Photo of a cat sitting on slippers
My son Cesar loves nothing more in the world than my mother’s sandals. Photo by Ariane.


Hello again! Back in February, I wrote to you as the marketing intern at Ethos, and now I’m back in a different capacity this time as a marketing and sales executive working on some exciting projects.

How are you? I ask this sincerely and, these days, with a bit of hesitation. Most of us could be doing a lot better, and I don’t know what else I can say when I don’t trust my own reassurances. A good friend and I have taken to following up with “In what aspect; physical, emotional or mental?” Not that it matters when either way the answer is a resounding [insert long, guttural sigh]. Still I try to check in with my friends and send out “How are you? I hope you’re doing okay” messages that I know will be left unopened for a week before I get a reply in the form of a mildly-concerning meme. We’re all struggling to keep our heads above the water, and I hope I’ve thrown out enough of these lifelines for someone to catch when they need to talk.

For some reason, it feels almost impossible to do this with my parents. Sometimes I still feel like a child and can only receive care from them, and I forget that I’m an adult with the capacity for care to be reciprocal. In my family we’re quiet and independent, so help is asked for but seldom initiated: if you don’t say anything, we’ll assume you’re okay even if you’re clearly not.

My mother is especially adamant about not needing help. She’s a headstrong, sometimes-stubborn and resourceful finder-of-solutions. She’s big on home remedies and natural supplements, prides herself on almost never going to the doctor and harbours a moderate distrust of Western medicine (before you come for us, she is fully vaccinated). Yet lately it seems that all she can think of is Covid scares and possible exposures. Sometimes she looks at the cats, sighs and thanks God that they can’t catch the virus. When she stops in the middle of the room, like she’s wondering what to do next, I know she’s really just going through, for the tenth time, the mental calculation of “if the confirmed positive Covid case was at Parkway at 11.25am last week and I got to library around that time it means that I confirm was out of Parkway before 11.25am so no way we crossed paths right?” She never knows if she’s having a real fever or if it’s purely psychological. And yet it took me forever to type “Are you feeling better? Do you want me to pick up anything on the way home?” to her on the phone. And yet she insisted she was fine.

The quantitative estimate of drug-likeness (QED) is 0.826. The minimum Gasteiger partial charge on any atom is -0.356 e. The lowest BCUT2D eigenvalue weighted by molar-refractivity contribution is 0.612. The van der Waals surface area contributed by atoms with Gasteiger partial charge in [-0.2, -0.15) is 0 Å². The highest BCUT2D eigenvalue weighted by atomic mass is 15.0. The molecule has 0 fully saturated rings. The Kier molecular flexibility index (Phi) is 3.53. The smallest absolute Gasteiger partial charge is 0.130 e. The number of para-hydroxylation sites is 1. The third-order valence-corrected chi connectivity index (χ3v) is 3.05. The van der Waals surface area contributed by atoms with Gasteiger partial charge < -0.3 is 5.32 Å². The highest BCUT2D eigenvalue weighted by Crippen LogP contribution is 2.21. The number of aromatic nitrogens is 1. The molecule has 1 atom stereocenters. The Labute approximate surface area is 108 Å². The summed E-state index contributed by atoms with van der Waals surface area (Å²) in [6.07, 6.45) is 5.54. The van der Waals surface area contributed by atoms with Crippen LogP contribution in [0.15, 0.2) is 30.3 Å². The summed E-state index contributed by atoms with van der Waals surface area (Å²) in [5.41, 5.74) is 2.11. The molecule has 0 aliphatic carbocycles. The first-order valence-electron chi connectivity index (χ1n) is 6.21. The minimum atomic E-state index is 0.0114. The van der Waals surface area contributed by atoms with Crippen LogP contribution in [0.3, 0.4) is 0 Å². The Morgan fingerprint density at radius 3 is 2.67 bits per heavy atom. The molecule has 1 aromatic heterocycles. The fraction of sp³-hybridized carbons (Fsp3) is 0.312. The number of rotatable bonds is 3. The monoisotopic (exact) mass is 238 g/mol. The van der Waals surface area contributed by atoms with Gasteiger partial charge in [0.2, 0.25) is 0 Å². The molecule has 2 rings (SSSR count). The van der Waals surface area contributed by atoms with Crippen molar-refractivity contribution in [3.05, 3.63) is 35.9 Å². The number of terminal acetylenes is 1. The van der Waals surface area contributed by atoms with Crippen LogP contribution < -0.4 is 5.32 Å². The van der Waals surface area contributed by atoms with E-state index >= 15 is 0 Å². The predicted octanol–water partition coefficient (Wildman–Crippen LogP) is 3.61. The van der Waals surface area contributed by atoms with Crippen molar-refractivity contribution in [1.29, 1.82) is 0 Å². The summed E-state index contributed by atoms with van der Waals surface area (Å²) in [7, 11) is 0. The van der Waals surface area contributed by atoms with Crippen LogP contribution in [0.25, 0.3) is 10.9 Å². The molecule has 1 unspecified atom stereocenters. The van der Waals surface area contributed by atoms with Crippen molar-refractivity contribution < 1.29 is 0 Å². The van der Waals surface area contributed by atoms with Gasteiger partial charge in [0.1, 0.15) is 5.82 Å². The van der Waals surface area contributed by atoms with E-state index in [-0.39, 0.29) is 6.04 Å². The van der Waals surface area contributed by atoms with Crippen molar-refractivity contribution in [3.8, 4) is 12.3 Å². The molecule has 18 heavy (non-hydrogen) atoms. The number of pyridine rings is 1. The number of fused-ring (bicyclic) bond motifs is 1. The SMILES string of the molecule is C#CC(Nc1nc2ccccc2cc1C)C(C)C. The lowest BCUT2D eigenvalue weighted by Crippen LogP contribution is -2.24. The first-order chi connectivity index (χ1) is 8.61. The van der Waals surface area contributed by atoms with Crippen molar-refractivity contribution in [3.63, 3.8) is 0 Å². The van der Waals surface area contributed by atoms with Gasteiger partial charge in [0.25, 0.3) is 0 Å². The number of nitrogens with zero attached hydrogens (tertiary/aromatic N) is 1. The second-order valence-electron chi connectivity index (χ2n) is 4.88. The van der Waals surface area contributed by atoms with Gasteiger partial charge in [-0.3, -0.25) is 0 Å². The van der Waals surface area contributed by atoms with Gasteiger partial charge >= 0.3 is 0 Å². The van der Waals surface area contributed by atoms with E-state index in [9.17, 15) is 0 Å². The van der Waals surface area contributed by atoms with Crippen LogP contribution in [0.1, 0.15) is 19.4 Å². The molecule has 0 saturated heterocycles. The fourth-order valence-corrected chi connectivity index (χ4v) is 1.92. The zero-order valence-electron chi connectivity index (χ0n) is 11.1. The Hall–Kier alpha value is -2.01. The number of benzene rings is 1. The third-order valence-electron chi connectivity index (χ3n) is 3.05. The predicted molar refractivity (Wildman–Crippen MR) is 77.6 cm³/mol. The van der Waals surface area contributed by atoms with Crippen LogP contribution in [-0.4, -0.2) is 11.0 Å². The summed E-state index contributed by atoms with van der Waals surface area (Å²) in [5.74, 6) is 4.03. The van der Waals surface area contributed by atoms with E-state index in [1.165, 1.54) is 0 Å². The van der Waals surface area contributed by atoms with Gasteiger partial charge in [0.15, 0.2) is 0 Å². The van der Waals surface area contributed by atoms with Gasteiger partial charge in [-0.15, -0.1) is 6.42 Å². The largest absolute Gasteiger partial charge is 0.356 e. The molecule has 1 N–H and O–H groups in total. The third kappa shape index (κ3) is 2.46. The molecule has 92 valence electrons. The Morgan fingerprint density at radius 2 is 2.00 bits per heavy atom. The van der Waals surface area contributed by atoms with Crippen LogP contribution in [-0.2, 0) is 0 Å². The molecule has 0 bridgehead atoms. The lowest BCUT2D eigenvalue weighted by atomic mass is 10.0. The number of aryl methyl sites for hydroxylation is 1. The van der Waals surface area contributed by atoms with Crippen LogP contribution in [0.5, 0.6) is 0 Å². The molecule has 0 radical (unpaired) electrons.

No one has answers or solutions to the problems we’re living with these days, and it’s all we can do to be there for each other. I’ve gotten much better at caring for my friends in ways my mother will insist she does not need. I hope she knows the lifeline is there when she needs it. And I hope that you have one of your own. Please take it when you need it.

love and warmth,

P.S. I hope you enjoyed the cat. Feel free to screenshot him. We could all use more animal pictures in this new “lockdown”.

(From July 24, 2021)

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